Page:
Stocks declined for the 4th straight week impacted by rising trade tensions and continued geopolitical uncertainty. With the White House announcing that the U.S. will impose tariffs on Mexico in order to quell illegal entry, concerns increased on unresolved U.S.-China trade issues. These have a serious impact on global growth. May showed the largest stock market pullback this year, but in counterpoint, bonds rallied significantly. Overall, both the U.S. and global yields showed declines; the 10-year Treasury ended at its lowest point in 21 months at just 2.13%. German yields followed suit moving into negative territory.
The leading US economic news surrounded the proposed tariffs on all imports from Mexico in a bid to force Mexico to deal with its illegal immigration problem. It’s hard to tell if higher tariffs on China and Mexico are short-term tactics aiming to spur on specific actions, or they are more long-term strategies that could stay in place after any goal is achieved. Both of those things have occurred in past tariff bouts. Higher tariffs on U.S. imports generally lead to higher prices in the U.S. and slower economic growth for the countries involved. But the impacts are also typically small when compared to the overall U.S. economy. Most analyst are still looking at economic growth to continue at 2% to 2.5% in 2019. That’s thanks to strong job numbers, slowly rising wages, low inflation, low interest rates and aggressive fiscal policy.
Tariffs on Mexican Imports
The surprise tariff increase on Mexican imports is a 5% tariff slated to begin June 10 and to increase monthly to cap at 25%. The plan is to pressure Mexico over its inaction in dealing with stopping illegal immigration flows to the U.S. Leading imports from Mexico include autos and electronics, with the overall import figure at about $350 billion. Stocks in the leading sectors declined in response. It’s hard to tell if these tariffs will prompt a response from Mexico, but most analysts don’t expect tariffs to rise to 25% on imports from Mexico. However, ongoing threats of higher tariffs and trade disruptions are expected to add to stock market volatility.
Metals and Mining
The gold market is living up to its potential as a safe-haven asset this week with prices pushing back above $1,300 an ounce. Gold is seen as attractive because it is considered one of the cheapest safe-haven assets out of all the financial markets. The U.S. dollar index has struggled to hold gains above 98 points, but it continues to trade near a two-year high. Meanwhile, the U.S. 10-year bond yields are trading at around 2.16%. The inverse is true for gold, which is trading at a two-week high. The August gold futures last traded at $1,309.20 an ounce. That is up over 1% from last week. Geopolitical tensions always come to bear on the metals markets, and especially gold. Some analysts think they have reached a tipping point with President Donald Trump adding a 5% tariff on Mexico in his efforts to halt illegal immigration into the U.S.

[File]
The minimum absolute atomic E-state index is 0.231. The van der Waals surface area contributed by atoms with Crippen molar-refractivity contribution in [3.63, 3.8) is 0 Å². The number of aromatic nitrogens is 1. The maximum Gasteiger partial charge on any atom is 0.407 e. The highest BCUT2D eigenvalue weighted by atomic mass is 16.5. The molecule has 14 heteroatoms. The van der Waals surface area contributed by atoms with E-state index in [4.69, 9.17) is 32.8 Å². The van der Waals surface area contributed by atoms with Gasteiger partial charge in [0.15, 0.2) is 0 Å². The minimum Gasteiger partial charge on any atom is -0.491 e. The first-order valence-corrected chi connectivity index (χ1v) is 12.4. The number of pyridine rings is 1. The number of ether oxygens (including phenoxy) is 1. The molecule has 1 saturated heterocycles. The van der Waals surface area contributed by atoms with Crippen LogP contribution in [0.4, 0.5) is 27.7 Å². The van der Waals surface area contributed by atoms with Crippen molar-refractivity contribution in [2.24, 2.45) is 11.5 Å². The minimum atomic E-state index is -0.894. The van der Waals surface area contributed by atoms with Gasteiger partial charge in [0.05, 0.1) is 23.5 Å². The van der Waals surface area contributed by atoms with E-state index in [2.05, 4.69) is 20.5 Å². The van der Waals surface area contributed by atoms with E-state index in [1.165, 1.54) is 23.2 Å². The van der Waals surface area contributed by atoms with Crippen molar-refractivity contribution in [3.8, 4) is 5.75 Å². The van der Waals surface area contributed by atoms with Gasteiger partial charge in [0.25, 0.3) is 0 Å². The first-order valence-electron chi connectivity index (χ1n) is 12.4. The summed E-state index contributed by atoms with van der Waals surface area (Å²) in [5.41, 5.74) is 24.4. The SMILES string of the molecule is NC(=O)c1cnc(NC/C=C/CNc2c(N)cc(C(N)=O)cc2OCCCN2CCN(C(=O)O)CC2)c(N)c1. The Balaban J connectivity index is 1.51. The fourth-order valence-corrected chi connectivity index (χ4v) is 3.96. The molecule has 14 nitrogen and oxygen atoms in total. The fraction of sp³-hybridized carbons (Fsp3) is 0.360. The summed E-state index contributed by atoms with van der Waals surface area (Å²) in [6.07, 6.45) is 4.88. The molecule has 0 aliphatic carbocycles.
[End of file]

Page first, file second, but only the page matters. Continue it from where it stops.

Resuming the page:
Energy and Oil
U.S. oil futures dropped by more than 5% on Friday to settle at their lowest since February as another market saw affects of the Trump administration’s plans for tariffs on Mexican goods. The concern is that the tariffs may affect economic growth and therefore, energy demand. Overall, energy shares performed worst for the second consecutive week as domestic oil prices tumbled to their lowest level since February. The prices were dragged lower by a smaller-than-expected decline in U.S. crude inventories. In a move not widely reported, the Trump administration has decided to approve expanded use of ethanol fuel. That is expected to help corn farmers hurt by the trade conflict with China. According to data from PointLogic Energy, the average total supply of natural gas rose by 1% compared with the previous week. Dry natural gas production grew by 1% compared with the previous report. Average net imports from Canada were down 2% from last week.
This week, both the U.S.-China trade tensions and President Trump’s new plan to impose tariffs on Mexico pushed equity markets in Europe down as investors moved to lessen risk. The pan-European STOXX Europe 600 fell about 2%, the UK’s FTSE 100 lost about 1.6%, and the export-heavy German DAX index dropped 2.4%. Tensions are increasing in Italy between the euroskeptic government and the European Union (EU). As a sign, the FTSE MIB Index lost almost 3%. Investors sold Italian government debt likely due to growing fears of a showdown between Rome and Brussels over Italy’s high debt levels. Over the week, the benchmark Shanghai Composite Index added 1.6%, and the large-cap CSI 300 Index added just under 1%. The CSI 300 is notable as it tracks all bluechip stocks listed on the Shanghai and Shenzhen exchanges.
The Week Ahead
There’s plenty of economic data to watch this week: the Manufacturing Purchasing Managers’ Index comes out, along with auto sales and construction spending from the month of May. A bigger factor will be May’s jobs report, which will be released this week, with most market watchers and economist expecting the unemployment rate to stay right in line with the cyclical lows.
Key Topics to Watch
• Mexican Tariffs by the US
• China Trade War with the US
• ADP National Employment Report
• U.S. International Trade in Goods & Services Report
• ISM Manufacturing Report on Business
• Revised Productivity & Costs
Markets Index Wrap Up